GCU plays key role in Scotland’s Radiology Recovery Plan

Glasgow Caledonian University (GCU) will play a key role in an ambitious plan to boost ultrasound training numbers across Scotland and help reduce waiting times for patients.

A training collaboration between NHS Scotland Academy, the Scottish Radiology Transformation Programme, the Scottish Government and GCU will support NHS Scotland’s Radiography Recovery Plan to train sonographers to carry out medical ultrasound examinations.

Medical Ultrasound is a Post-graduate advanced practice role and GCU is the only Scottish institute that offers Ultrasound education.

Dr Diane Dickson, Head of Department Podiatry and Radiography, in the School of Health and Life Sciences, said she was delighted to be working with the National Ultrasound Training Programme and explained GCU’s role.

She said: “We will be responsible for the educational award and framework, and are working closely with the National Ultrasound Training Programme to ensure the placement experience is fit for purpose, and that the placement staff work with us to ensure continuity between academic and practice education. There will be 12 funded places available this year.

“The Programme offers clinical training opportunities required for successful completion of our Consortium of Accreditors for Sonographic Education (CASE) programme.

“Securing suitable mentorship and protected training lists are a key challenge for our medical Ultrasound trainees due to existing workforce pressures and competing demands.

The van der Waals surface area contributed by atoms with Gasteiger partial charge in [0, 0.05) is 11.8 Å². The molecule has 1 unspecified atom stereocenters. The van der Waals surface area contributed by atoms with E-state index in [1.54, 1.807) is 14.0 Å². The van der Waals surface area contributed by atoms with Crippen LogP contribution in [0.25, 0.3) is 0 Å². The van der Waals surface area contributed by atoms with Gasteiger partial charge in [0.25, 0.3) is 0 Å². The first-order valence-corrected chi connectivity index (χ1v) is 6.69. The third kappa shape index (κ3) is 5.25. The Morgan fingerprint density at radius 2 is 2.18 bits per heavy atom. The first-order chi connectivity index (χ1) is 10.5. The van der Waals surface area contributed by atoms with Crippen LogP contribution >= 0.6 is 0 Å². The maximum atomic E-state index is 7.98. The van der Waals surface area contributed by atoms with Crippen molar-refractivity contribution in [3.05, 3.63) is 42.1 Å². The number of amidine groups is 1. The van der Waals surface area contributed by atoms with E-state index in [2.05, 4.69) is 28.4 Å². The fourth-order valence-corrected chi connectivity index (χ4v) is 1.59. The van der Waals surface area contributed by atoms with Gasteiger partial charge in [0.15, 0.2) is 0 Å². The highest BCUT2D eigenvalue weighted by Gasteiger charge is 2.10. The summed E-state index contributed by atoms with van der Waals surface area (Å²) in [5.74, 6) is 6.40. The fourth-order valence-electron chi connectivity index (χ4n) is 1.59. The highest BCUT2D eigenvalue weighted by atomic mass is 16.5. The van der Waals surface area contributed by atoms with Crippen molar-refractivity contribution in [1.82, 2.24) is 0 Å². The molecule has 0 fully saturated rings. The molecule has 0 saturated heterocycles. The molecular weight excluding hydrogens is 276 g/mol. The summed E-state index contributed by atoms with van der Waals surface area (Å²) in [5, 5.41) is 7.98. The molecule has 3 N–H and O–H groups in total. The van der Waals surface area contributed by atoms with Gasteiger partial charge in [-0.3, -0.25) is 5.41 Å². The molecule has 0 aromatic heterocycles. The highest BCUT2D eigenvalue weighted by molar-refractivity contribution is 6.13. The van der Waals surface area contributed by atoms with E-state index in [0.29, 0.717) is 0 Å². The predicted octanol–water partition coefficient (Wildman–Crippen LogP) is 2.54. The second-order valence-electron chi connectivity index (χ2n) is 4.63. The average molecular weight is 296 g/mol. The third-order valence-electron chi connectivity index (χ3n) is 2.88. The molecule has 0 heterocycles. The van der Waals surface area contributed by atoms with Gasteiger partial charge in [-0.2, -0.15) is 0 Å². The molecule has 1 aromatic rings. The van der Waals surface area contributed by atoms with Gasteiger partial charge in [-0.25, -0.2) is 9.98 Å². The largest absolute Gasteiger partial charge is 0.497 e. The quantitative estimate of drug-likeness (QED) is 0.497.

“We are delighted to be working with the National Ultrasound Training Programme which offers an exciting development to continue to grow and enhance the existing workforce to meet increased demand for sonography advanced practitioners.”

Dr Dickson and Angela Street, Lecturer in Diagnostic Imaging, have secured £7,887 of funding from the College of Radiographers Industry Partnership Scheme to explore the experiences of students and mentors, evaluate the new training programme and identify any improvements that can be made for future ultrasound training.

Learners taking part in the National Ultrasound Training Programme will be provided with dedicated mentorship and practical support out with their current roles, facilitating additional training opportunities without impacting health board staffing levels.

Dedicated training lists with clinical experts will provide protected training opportunities for trainees to integrate theory and practice, and develop clinical competence.

The National Ultrasound Training Programme will provide even the most rural health boards with access to expert mentorship and training from experienced professionals from across the country.

The collaborative approach will also provide access to state-of-the-art training facilities, offering learners hands-on experience that will help meet the increasing demand within radiology services.

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